3) DOGS AND PARROTS AND FERRETS, OH MY! It rather escapes me why so many people insist on bringing their pets to events like this. It can't be much fun for the animals, sitting around in the sun, getting their sensitive ears bombarded by all this weird noise coming in from every direction. It also makes more work for all the folks hired to clean up after festivalgoers. Although I love meeting friendly pets of various species, there really should be a festival policy asking folks to leave their pets at home, excepting service animals, of course.

4) KID-FRIENDLY? ER...WELL...NO. There really isn't a huge amount of kid-oriented activities available at Folklife, though they are taking steps to remedy this situation. The best things for kids to do, for the most part, involve getting wet under the International Fountain, as well as the fountain pool that many little kids habitually swim in near the Alki Room and the Vera Project. Most of the musical events and workshops, however, are primarily for adult consumption (and I don't mean that in terms of "adult content"). As much as we'd like to think otherwise, sitting quietly in a seat for forty minutes, listening to some weird guy play a hurdy-gurdy and sing long ballads in medieval Ausfrisian, is NOT a four-year-old's idea of fun. Sorry.

5) PEOPLE WHO USE STROLLERS AS WEAPONS: I really hate this practice, and see it in abundance every year. This is not a criticism of the festival so much as a barb at those rude attendees who think they can get through crowds faster if they plow strollers through them, as if they were on official Folklife business. Not only does this infuriate fellow festivalgoers; I can only imagine what the perpetrators' babies and toddlers must think when a 200-pound adult stumbles and falls on top of them...

6) "FOLKLIFE VETERANS" (a/k/a The Same Performers on the Program Year After Bloody Year): The festival program so often includes solo artists and groups who have performed at Folklife practically every year for the past ten, fifteen, twenty years or more. The same dance troupes, the same singer-songwriters, the same stringbands (assuming they're still in existence). One year, the festival programmers deliberately chose acts that had performed at the festival for the most consecutive years! Now, we all have our favorite bands and songwriters that we love seeing at the festival; but I'd really like to see Folklife put more emphasis on first-timers and others who haven't had as much exposure on festival stages. Imagine having a Folklife program of nearly all newbies for a change! All you faux-Celts and pseudo-Scandinavians, move over and give more of the newcomers a chance!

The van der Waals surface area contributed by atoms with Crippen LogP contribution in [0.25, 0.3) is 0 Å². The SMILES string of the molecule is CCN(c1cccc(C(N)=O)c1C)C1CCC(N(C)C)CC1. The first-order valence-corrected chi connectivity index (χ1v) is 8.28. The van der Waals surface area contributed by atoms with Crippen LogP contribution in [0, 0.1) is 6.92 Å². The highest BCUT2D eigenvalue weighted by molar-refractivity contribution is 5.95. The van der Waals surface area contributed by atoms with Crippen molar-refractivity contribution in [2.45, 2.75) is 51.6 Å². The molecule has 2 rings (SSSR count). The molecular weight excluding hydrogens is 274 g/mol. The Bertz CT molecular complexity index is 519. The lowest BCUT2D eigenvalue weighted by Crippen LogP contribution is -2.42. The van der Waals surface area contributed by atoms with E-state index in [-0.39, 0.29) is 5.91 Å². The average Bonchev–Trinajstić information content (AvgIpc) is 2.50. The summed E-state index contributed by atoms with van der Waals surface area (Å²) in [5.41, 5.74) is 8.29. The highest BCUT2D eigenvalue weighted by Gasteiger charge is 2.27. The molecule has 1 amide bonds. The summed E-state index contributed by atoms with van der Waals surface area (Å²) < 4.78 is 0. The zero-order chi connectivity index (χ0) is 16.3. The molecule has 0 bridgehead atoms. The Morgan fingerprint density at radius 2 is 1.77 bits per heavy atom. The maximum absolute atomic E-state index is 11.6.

Northwest Folklife Music and Memorabilia - Here's some Folklife treasures available at Amazon.

These are some of the Pacific Northwest artists and groups often featured at the Northwest Folklife Festival. I hope to finish my CD soon, so it also can be featured here!

If Last Year's Folklife Auctions Didn't Have Quite What You Wanted... - ...Maybe eBay Will!!

Our New Feature: Acoustic double basses and accessories! Yeah, they're big and bulky; but bass guitars just don't have that same tonal quality...

Friends of Folklife - Share your favorite Folklife experience, or even if you'd just like to attend!

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    • PNWtravels profile image

      Vicki Green 6 years ago from Wandering the Pacific Northwest USA

      Great lens on the Seattle Folklife Festival! Added as a featured lens on my visit Seattle lens.

    • WhiteOak50 profile image

      WhiteOak50 7 years ago

      Very nice job describing the Festival. "Blessed by a SquidAngel"

    • verymary profile image

      Mary 8 years ago from Chicago area

      Sounds very cool. Am a little surprised it's not more kid friendly, given the genre of music. Crowds seem to be a given with these festivals--the price you pay. Overall, must be a lot of fun! 5*****